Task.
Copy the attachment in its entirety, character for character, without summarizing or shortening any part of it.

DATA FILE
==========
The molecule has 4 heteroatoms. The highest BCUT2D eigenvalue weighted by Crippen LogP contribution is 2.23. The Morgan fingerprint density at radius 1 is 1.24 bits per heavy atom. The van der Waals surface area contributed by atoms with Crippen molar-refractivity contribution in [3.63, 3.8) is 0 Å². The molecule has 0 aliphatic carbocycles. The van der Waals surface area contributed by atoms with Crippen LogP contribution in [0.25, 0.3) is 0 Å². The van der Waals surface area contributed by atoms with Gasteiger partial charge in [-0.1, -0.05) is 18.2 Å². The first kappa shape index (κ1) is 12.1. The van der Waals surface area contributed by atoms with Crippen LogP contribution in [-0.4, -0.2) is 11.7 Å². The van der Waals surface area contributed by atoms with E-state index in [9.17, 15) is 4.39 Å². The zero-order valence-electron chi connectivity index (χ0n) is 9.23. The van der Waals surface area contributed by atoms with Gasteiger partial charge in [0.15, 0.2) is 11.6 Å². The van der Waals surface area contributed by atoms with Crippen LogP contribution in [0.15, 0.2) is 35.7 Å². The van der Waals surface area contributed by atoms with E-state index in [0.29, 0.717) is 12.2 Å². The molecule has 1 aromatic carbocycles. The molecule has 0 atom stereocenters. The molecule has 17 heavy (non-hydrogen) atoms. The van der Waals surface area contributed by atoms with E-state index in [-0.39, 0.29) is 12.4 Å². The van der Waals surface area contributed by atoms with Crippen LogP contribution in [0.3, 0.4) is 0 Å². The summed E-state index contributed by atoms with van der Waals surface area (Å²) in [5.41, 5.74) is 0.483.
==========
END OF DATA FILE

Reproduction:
The molecule has 4 heteroatoms. The highest BCUT2D eigenvalue weighted by Crippen LogP contribution is 2.23. The Morgan fingerprint density at radius 1 is 1.24 bits per heavy atom. The van der Waals surface area contributed by atoms with Crippen molar-refractivity contribution in [3.63, 3.8) is 0 Å². The molecule has 0 aliphatic carbocycles. The van der Waals surface area contributed by atoms with Crippen LogP contribution in [0.25, 0.3) is 0 Å². The van der Waals surface area contributed by atoms with Gasteiger partial charge in [-0.1, -0.05) is 18.2 Å². The first kappa shape index (κ1) is 12.1. The van der Waals surface area contributed by atoms with Crippen LogP contribution in [-0.4, -0.2) is 11.7 Å². The van der Waals surface area contributed by atoms with E-state index in [9.17, 15) is 4.39 Å². The zero-order valence-electron chi connectivity index (χ0n) is 9.23. The van der Waals surface area contributed by atoms with Gasteiger partial charge in [0.15, 0.2) is 11.6 Å². The van der Waals surface area contributed by atoms with Crippen LogP contribution in [0.15, 0.2) is 35.7 Å². The van der Waals surface area contributed by atoms with E-state index in [0.29, 0.717) is 12.2 Å². The molecule has 1 aromatic carbocycles. The molecule has 0 atom stereocenters. The molecule has 17 heavy (non-hydrogen) atoms. The van der Waals surface area contributed by atoms with E-state index in [-0.39, 0.29) is 12.4 Å². The van der Waals surface area contributed by atoms with Crippen LogP contribution in [0.3, 0.4) is 0 Å². The summed E-state index contributed by atoms with van der Waals surface area (Å²) in [5.41, 5.74) is 0.483.